Ann-Marie Slaughter, of Princeton University, was an identified member of JournoList - an email group of approximately 400 "progressive" and socialist journalists, academics and "new media" activists.

JournoList members reportedly coordinated their messages in favor of Barack Obama and the Democrats, and against Sarah Palin and the Republican Party. JournoList was founded in 2007 and was closed down in early 2010.[5]

Center for a New American Security

Slaughter is affiliated with the Center for a New American Security (CNAS). Her exact position with the organization is unknown.[6]

CNAS held its official launch on June 27, 2007 at the Willard InterContinental Hotel in Washington, D.C. The day-long event, entitled “Toward a New American Security,” included three expert panels based on recently released CNAS reports as well as keynote addresses by Senators Hillary Clinton and Chuck Hagel. Discussions and debates covered the future of U.S. ground forces, a new strategy for the war in Iraq, and the nature of the national security inheritance the next president will receive from the current administration.

At the launch, Slaughter participated in a panel alongside Richard Danzig, Kurt Campbell, James Steinberg and Francis Fukuyama.[7]

On Samantha Power

On March 11, 2008, Slaughter wrote an article in The Huffington Post entitled "A Candidate of Hope and Hard Work." In the article she made reference to Samantha Power's resignation over calling Hillary Clinton a "monster". Slaughter also praised Power, stating:[8]

"is a brilliant journalist and author, a powerful moral voice, a foreign policy adviser who thinks outside the box."

VIEW360 Centennial Symposium

On May 3, 2008, Castilleja School hosted an event entitled "VIEW360: THE Centennial Symposium". The School's mission is:[9]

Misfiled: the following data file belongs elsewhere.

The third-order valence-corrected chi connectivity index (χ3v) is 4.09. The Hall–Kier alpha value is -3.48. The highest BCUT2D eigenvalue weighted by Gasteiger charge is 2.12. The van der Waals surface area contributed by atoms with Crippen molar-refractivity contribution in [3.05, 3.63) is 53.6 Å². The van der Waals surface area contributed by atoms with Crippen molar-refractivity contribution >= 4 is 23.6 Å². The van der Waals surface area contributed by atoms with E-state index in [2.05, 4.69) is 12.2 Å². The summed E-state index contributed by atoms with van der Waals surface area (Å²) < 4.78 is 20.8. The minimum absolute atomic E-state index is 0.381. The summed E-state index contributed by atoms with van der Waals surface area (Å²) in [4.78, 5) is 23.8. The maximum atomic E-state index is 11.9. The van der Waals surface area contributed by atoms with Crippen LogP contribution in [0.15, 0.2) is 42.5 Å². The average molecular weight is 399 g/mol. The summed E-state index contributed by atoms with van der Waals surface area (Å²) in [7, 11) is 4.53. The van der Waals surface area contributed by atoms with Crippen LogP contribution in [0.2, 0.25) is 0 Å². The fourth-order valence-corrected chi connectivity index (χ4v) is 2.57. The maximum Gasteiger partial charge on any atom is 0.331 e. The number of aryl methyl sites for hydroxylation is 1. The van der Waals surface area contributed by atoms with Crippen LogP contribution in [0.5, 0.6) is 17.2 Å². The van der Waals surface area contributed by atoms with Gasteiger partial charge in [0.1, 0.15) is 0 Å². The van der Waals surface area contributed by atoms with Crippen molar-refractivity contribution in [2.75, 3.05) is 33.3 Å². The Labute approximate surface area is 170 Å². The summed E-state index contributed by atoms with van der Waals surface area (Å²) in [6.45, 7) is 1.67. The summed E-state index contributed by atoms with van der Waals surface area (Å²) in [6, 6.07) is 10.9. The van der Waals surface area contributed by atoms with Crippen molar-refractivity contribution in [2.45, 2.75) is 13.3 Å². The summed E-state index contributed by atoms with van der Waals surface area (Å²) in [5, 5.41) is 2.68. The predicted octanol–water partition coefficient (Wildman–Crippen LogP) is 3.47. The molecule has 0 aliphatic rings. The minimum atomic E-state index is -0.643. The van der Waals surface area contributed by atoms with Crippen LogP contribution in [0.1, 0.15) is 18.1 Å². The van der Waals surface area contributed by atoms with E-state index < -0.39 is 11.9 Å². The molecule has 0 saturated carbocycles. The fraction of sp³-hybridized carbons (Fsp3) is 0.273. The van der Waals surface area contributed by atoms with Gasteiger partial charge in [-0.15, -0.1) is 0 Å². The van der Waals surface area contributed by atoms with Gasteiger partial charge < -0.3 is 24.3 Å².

"To prepare our students for the wider world, we infuse our challenging college preparatory program with a global curriculum that fosters awareness, compassion, and engagement with issues beyond Castilleja."

At the event, approximately "800 gathered to explore the concept of power within the contexts of change, knowledge, global governance, and the individual, and sharpen their view of what it means to be a leader at the dawn of the new millennium." Speaking at the event were:[10]

National War Powers Commission

As at June 24, 2008, Slaughter served on the National War Powers Commission alongside former U.S. Representatives Lee H. Hamilton, and Democratic Socialists of America sympathiser, Abner Mikva; Carla A. Hills, Council on Foreign Relations; and Strobe Talbott, President, The Brookings Institution.[11]

Truman National Security Project

As early as August 25, 2008[12], and as late as Sept. 10, 2009, Slaughter served on the advisory board of the Truman National Security Project.[13] The Project is an organization that seeks to recruit, train and elect progressives who will impact on National Security legislation.